The company behind World of Warcraft, StarCraft and Diablo says that hackers have breached its network. The breach was detected this week, and while Blizzard chief Mike Morhaime says there are no signs that financial data was stolen, he is recommending people change their passwords.
Players and Friends,
Even when you are in the business of fun, not every week ends up being fun. This week, our security team found an unauthorised and illegal access into our internal network here at Blizzard. We quickly took steps to close off this access and began working with law enforcement and security experts to investigate what happened.
At this time, we've found no evidence that financial information such as credit cards, billing addresses, or real names were compromised. Our investigation is ongoing, but so far nothing suggests that these pieces of information have been accessed.
Some data was illegally accessed, including a list of email addresses for global Battle.net users, outside of China. For players on North American servers (which generally includes players from North America, Latin America, Australia, New Zealand, and Southeast Asia) the answer to the personal security question, and information relating to Mobile and Dial-In Authenticators were also accessed. Based on what we currently know, this information alone is NOT enough for anyone to gain access to Battle.net accounts.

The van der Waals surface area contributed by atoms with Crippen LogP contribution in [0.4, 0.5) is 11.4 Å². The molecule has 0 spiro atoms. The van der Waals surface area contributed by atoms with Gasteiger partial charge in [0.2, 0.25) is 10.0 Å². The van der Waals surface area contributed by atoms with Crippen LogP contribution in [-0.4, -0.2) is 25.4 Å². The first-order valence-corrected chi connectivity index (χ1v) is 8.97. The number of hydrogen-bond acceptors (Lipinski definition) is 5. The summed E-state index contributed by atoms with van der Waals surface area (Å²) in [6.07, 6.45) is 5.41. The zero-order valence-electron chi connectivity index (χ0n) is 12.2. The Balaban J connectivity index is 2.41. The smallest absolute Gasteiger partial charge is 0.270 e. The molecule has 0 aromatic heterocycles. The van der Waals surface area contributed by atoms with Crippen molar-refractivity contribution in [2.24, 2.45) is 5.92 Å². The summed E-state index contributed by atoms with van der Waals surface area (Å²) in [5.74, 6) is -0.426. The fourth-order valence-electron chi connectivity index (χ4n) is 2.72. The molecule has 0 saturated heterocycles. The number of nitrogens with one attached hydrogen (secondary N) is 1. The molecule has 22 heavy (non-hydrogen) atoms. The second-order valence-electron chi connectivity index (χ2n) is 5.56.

We also know that cryptographically scrambled versions of Battle.net passwords (not actual passwords) for players on North American servers were taken. We use Secure Remote Password protocol (SRP) to protect these passwords, which is designed to make it extremely difficult to extract the actual password, and also means that each password would have to be deciphered individually. As a precaution, however, we recommend that players on North American servers change their password. Please click this link to change your password. Moreover, if you have used the same or similar passwords for other purposes, you may want to consider changing those passwords as well.
In the coming days, we'll be prompting players on North American servers to change their secret questions and answers through an automated process. Additionally, we'll prompt mobile authenticator users to update their authenticator software. As a reminder, phishing emails will ask you for password or login information. Blizzard Entertainment emails will never ask for your password. We deeply regret the inconvenience to all of you and understand you may have questions. Please find additional information here.
We take the security of your personal information very seriously, and we are truly sorry that this has happened.
Sincerely, Mike Morhaime
Gaming companies are popular targets for these kinds of hacks. In early 2011, Sony's PlayStation Network was infiltrated and had to be taken offline for several weeks. Customer credit card info was stolen from Sony Online Entertainment at that time. In June of that year, publisher Codemasters was hacked. Valve's hugely popular Steam was breached in November last year. In some cases, credit card info was accessed; in others, it was not. Despite those and other hacker attacks on gaming companies, the worst fears — those of widespread use of gamers' data by the hackers — never seemed to become reality. That could be because data encryption stymied some hackers, but it could also be because consumers took action. So take action. Be safe and change your passwords, people.